Sports have moved into an era dominated by advanced metrics. Medieval scouting tactics have been replaced. General managers in every sport seek the most accurate metrics for determining player efficiency. Hockey geeks now regard Fenwick and Corsi numbers as predictors of team success. Both numbers have the same concept: Focus on possession rather than scoring, because it provides a larger sample size and eliminates uncertainty.
In baseball, on-base percentage is often accepted as ‘more accurate’ than batting average. Slugging percentage has been used independent of OBP [and with it to form OPS] to measure extra-base hits. Kirk Goldsberry’s ShotScore and John Hollinger’s PER are my two favorite advanced metrics in basketball, but there are plenty more – win shares, true shooting percentage and usage rate.
What do these statistics all have in common? They use instrumental variables that, despite being less correlated with current success, are better predictors of future success. Corsi numbers observe a player’s plus/minus of shots on net rather than goals. Goals are relatively rare in hockey and therefore, can skew data. Although goals literally explain current success, they are poorer indicators of future success than shots.
Shots are better measurements of possession due to their larger sample size, and possession is a solid predictor of team success. Here are the Fenwick Close percentages for all NHL playoff teams since 2009. Teams below the line have percentages better than 50%; teams closer to the dot fared better in the playoffs.
On-base percentage focuses on the same concepts. In general the team that puts the most players on base will score the most runs. Batting average, like goals, is the sexier metric; OBP, like shots-on-net, is the more robust statistic. At the end of the day, do general managers care how players get on base?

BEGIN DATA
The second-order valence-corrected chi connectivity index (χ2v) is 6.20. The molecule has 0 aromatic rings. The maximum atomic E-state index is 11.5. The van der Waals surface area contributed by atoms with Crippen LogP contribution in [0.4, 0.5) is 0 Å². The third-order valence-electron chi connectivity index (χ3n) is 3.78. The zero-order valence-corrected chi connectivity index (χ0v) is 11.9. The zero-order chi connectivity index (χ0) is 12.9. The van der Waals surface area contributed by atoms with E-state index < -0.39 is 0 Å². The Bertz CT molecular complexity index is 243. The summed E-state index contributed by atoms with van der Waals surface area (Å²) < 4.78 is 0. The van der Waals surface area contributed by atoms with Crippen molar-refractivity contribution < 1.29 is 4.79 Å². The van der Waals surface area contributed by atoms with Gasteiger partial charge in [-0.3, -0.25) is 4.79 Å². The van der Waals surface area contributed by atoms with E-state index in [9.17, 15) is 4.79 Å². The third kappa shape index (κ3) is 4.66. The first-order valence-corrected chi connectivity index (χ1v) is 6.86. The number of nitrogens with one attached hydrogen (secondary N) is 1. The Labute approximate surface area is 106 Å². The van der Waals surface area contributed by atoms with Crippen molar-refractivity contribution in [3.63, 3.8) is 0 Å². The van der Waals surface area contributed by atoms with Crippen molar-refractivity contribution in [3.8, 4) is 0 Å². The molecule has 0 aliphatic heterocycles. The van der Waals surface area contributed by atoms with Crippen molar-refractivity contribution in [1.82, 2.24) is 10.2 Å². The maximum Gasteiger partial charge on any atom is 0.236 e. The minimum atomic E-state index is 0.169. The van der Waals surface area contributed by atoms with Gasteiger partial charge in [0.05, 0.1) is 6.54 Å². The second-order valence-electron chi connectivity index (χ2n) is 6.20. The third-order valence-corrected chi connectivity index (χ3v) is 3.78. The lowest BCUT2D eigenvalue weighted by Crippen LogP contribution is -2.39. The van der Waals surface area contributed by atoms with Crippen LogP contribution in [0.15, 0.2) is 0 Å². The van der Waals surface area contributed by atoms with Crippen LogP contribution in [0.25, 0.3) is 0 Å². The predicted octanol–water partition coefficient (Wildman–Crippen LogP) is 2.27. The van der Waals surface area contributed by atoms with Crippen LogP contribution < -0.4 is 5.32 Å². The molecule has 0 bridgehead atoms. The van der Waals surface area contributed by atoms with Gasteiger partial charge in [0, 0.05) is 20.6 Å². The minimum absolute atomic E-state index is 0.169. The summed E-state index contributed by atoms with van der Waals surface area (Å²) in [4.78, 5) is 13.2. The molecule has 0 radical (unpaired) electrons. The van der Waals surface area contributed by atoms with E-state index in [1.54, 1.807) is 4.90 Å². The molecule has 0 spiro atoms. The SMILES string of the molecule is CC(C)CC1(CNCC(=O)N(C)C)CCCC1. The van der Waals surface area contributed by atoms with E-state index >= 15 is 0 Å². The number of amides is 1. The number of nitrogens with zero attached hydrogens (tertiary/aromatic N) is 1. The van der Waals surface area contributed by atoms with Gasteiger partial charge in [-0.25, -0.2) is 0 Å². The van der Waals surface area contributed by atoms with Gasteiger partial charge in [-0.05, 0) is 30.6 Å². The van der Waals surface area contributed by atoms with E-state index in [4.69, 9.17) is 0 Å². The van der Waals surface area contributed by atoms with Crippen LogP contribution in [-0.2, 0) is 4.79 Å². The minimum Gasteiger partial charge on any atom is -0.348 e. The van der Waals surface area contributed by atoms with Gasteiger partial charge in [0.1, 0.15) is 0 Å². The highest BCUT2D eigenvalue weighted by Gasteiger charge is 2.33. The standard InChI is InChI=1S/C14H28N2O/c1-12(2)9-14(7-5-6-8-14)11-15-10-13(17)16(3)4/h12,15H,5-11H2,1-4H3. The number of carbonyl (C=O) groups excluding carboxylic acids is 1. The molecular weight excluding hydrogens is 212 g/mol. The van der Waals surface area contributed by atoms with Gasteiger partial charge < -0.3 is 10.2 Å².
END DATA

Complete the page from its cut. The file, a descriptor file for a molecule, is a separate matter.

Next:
Currently, lacrosse uses two statistics to measure shooting success – shooting percentage and shots-on-goal percentage (SOG%). Shooting percentage is simply goals divided by shots. SOG% is shots-on-goal divided by shots. Both are useful, yet incomplete. They leave me wanting more.
What if a player has a terrible shooting percentage, but all his missed shots are off-net and backed up? What if a player has a tremendous SOG%, but every shot is cleanly saved by the goalie?
Of course, no single player is going to fit that mold – but every player is going to have missed shots backed up. Here’s my idea: Calculate the shooting percentage of the shots-on-goal. Call it Adjusted Shooting Percentage. It removes shots that result in an offensive rebound from the divisor. Possession shots won’t hurt a players shooting percentage because, well, they shouldn’t.
The closest we can come to this without tracking offensive rebounds would be dividing goals by shots-on-goal. This assumes all shots off-target are backed up and harmless to the offense, which obviously isn’t true. However, most shots are backed up by the offense – so it isn’t completely wrong.